Results tagged ‘ pitcher ’
Yankee fans will need a long and good memory to remember when today’s birthday celebrant played in pinstripes. In fact, many of you may have a tough time remembering Gene Nelson at all, even though he was a very steady big league reliever for a dozen seasons with Seattle, the White Sox and Oakland, retiring after the 1993 season. But before Nelson went to the bullpen, he was a 20-year-old Yankee starting pitcher prospect, who found himself inserted into Gene Michael’s starting rotation in May of the Yankee’s strike-split 1981 season. He did better than OK. In seven starts, he won three of his four decisions, including a strong eight and a third inning effort against the Orioles on June 4th that would prove to be his last victory as a Yankee. One week later, Major League Baseball players went on strike.
When the work stoppage ended seven weeks later, Nelson was still a Yankee but Bob Lemon had replaced Michael as Yankee manager and the relationships between MLB owners and the players had been severely damaged. Lemon left his young right-hander off the Yankees’ postseason roster that year and just before the 1982 season got under way, the Yankees traded Nelson to the Mariners in the deal that brought starting pitcher Shane Rawley to the Bronx.
Nelson was born in Tampa, FL. His lifetime big league won-loss record was 53-64 and he had 28 career saves. The highlight of his career was the 1988 ALCS, when he got two of Oakland’s three victories, as the A’s beat Boston in four games. He also won a ring with Oakland in 1988. He shares his December 3rd birthday with this former Yankee first baseman and this one-time Yankee outfielder.
For the second day in a row, we celebrate the birthday of a Yankee that few Yankee fans have ever heard of. James Donald Breslin was born in Augusta, Maine on December 2, 1903. After a great collegiate pitching career at Georgetown University, he began his Minor League career in 1926 by going 11-5 with the Lewiston Twins of the B-level New England League. In 1932, he went 26-8 for the Newark Bears, who were the Yankee’s International League affiliate at the time.
That was good enough to give him a trial with the parent club the following season. Brennan became the fifth starter for Manager Joe McCarthy’s 1933 Yankees in a rotation that included two future Hall of Famers Red Ruffing and Lefty Gomez plus Johnny Allen and Russ Van Atta. Brennan got ten starts that year and won five of six decisions. McCarthy also used him out of the bullpen in eight additional games and the right- hander stuck around to finish six of those contests and earn three saves.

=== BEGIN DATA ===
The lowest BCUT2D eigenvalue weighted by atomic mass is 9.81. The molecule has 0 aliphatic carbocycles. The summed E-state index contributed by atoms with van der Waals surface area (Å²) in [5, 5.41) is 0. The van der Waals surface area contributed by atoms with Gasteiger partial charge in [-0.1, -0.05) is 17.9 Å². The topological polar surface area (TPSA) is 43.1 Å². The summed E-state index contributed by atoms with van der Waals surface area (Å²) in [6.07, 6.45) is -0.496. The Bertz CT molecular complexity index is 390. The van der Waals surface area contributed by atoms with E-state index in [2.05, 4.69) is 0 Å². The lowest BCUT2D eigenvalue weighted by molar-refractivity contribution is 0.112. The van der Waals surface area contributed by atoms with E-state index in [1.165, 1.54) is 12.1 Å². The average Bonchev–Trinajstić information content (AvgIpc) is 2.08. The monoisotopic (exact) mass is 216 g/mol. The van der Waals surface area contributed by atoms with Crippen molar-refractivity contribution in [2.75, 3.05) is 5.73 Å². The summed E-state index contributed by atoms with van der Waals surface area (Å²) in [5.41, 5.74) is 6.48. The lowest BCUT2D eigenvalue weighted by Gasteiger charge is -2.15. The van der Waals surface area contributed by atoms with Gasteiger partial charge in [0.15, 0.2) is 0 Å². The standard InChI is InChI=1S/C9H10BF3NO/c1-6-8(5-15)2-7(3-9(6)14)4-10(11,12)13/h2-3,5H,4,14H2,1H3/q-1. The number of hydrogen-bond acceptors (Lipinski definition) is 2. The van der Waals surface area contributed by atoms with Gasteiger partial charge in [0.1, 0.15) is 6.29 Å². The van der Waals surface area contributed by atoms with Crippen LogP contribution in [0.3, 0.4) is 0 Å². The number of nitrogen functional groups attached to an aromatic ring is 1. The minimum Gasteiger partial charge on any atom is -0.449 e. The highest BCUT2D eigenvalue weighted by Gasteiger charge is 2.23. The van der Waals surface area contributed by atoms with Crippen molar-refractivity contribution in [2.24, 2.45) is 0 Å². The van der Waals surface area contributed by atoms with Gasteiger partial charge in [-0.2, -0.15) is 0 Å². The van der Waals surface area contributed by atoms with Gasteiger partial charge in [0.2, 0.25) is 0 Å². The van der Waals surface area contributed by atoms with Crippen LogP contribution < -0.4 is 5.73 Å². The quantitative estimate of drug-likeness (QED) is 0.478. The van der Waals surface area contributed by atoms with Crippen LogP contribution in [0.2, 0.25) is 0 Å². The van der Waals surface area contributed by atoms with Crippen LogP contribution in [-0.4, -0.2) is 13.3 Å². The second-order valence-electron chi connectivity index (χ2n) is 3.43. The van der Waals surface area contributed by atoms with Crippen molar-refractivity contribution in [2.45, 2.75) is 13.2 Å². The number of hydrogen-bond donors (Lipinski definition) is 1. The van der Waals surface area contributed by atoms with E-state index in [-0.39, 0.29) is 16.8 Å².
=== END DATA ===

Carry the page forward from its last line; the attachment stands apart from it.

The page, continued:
That first-year performance caught the attention of the Cincinnati Reds who made an offer to purchase Brennan in March of 1935 that the Yankees did not refuse. He then became a busy, somewhat effective member of Cincinnati’s bullpen for the next three plus seasons. After a short stint with the Giants in 1937, his big league career was over. Brennan does hold a Major League record. His 21 career victories are the most ever for any pitcher born in Augusta, Maine. Of course, Brennan is the only big league pitcher to be born in Augusta and is the only Yankee to be born on today’s date.
December 1 in general is not a very noteworthy date for baseball birthdays of any kind. The only member of Baseball’s Hall-of-Fame born on this date, played in just 1 big league game, but he managed in 3,658 of them and won four World Series rings. That would be Walter Alston, who managed the Dodgers for 23 years and beat the Yankees in two of those Fall Classics (1955 and 1963.) The greatest all-around big league player born on this date would probably be former Expo and Rockies outfielder, Larry Walker, who retired in 2005 with a .313 lifetime average and 383 home runs.